Clemson defeated TCU 74-66 last weekend, showcasing scouting opportunities for the three main prospects of this game: PJ Hall, Jameer Nelson Jr, and Emanuel Miller. Given the volume of how much I have watched these 3 players over the years, I was excited to dive into this game and see them face off against each other.
PJ Hall showcased a magnificent feel for the game, making the right plays almost 100% of the time offensively. On top of that, since his injury not only has he somehow looked almost better and more agile, but he also has not lost his touch as a shooter, maintaining his balance on jumpers even following a knee surgery. While he was out, he must have picked up on reading more angles because last year and the start of this year have gone extremely well for him as a creator for others, with less telegraphed passes and more patience within the offense. Hall’s post game is also strong, which did not get lost in this game. Around 0:25 in the video below, Hall posts up Emanuel Miller and gets the easy post score by using his size and skill to overpower Miller.
Defensively, Hall still has work to do as Clemson hides him well through P&R drop coverage, and he struggles to guard 1-on-1 against perimeter players. These traits will determine if Hall ends up a first round talent, which his offense supports, or if he falls on draft night into the mid/late second round.
Hall was in the NBA Draft Combine during the 2023 draft process, and decided to withdraw to return to Clemson for his senior year, which could pay dividends in a weaker class. If he is able to follow the footsteps of former teammate Hunter Tyson and explode as a senior to be a pick in the top 45, that is a major win for him.
Jameer Nelson had a poor outing, going just 2-12 from the field for 10 points, with 2 assists to 1 turnover, 3 rebounds, and 3 steals. However, despite poor efficiency, Nelson found a way to be the standout second best player in this game. His impact defensively is strong, being one of the nation’s best defensive playmakers early in the season with an elite 6.7 steal percentage.
In the above clips, Nelson’s defensive instincts (starting 0:30 in the video) are clearly on display. He uses high hands and strong defensive fundamentals to make the right play and he makes his teammates better on that end. He also makes his teammates’ jobs easier, because he calculates his risks, and makes his teammates’ rotations easier while also ensuring he can recover for his teammates’ mistakes without much penalty. Jameer Nelson Jr is one of the best defensive guards in the country, and if his offense can be efficient scoring with intelligent playmaking, he becomes one of the biggest sleeper guards in the 2024 NBA Draft.
Offensively, while the shot wasn’t falling, he was making accurate reads with the ball in his hands and did a good job of looking off defenders to create open shots for teammates. Even with just two assists and one turnover, the turnover was not his fault, and his teammates missed open shots that Nelson set them up with. Additionally, his two made shots were impressive drives: one drive and finish through contact, the other a smooth behind the back to create an open layup.
One of the traits I look for in players is how they can impact the game when they are not scoring or don’t have standout stats. Jameer Nelson Jr passed this test, being an outstanding defender and making it hard for Clemson to ever truly pull away, while also creating high-percentage shots offensively for others and himself.
Emanuel Miller continues to leave food on the table in games, because he rarely takes over despite outstanding athleticism and potential to play high-level defense. However, he is still mistake prone on both ends, going back to PJ Hall easily winning the post-up, as well as playing from behind on defense too often like the play below:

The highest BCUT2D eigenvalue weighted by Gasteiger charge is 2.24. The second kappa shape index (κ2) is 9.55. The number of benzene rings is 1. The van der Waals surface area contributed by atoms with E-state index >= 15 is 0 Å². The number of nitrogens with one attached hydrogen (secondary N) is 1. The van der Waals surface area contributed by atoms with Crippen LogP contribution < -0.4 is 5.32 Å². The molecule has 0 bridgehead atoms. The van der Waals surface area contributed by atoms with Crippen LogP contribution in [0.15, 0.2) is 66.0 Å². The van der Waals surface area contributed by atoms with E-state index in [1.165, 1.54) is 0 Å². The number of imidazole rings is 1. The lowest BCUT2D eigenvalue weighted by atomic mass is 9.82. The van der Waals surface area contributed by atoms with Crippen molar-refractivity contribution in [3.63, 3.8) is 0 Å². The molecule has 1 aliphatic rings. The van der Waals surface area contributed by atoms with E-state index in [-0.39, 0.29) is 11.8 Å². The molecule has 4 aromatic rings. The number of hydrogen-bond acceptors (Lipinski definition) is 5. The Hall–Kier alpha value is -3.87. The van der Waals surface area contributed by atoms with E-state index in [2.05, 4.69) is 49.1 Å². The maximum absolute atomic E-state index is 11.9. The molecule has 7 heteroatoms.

Offensively, Miller showed flashes of what scouts want to see as a jump shooter, making two mid-post jump shots, but went 0-3 from 3 in this game, which makes scouts wonder: not only is there concerns with ability to consistently shoot, but why does he continue to have such a low volume of 3 point shots for a wing? Miller is not an on-ball creator, so he has to be nearly perfect off-ball to prove he can translate to the next level. However, plays like this (below), where he doesn’t read the play in time, can be costly and detrimental to the offense. These plays are still not rare, which is the status of where his off-ball mistakes need to be if his jump shot is not a heavy threat.
Going back to the jumpers, the two jump shots Miller had from the mid-post were impressive to move into the spot cleanly, then shoot over the defenders. His form isn’t bad, but inconsistent 3P% and FT% numbers over the years make him hard to safely project as a shooter.
Another area Miller thrives in is rebounding, which can create efficient rim looks for him like the one below. Rebounding is an area where Miller thrives functionally using his athleticism, allowing him to win contested rebounds and use soft touch at the rim, especially over smaller or similarly sized opponents.
If Emanuel Miller can utilize his athleticism better on the defensive end to become more fluid and reactive to make up for some fundamental concerns, his defensive upside will improve in the eyes of NBA scouts. Offensively, if Miller can simply make better off-ball decisions for his teammates to avoid mistakes like the turnover above, that also will go a long way. However, the best weapon Miller can utilize going forward is efficient jump shooting on more volume. With just 19 catch & shoot 3 point attempts thus far into the season and 1 off the dribble 3, Miller still doesn’t change the defense by being out on the perimeter. As a current fringe draft prospect, Miller will turn into a solid second round prospect if his 3 point shot can explode during Big 12 play starting in a couple of weeks.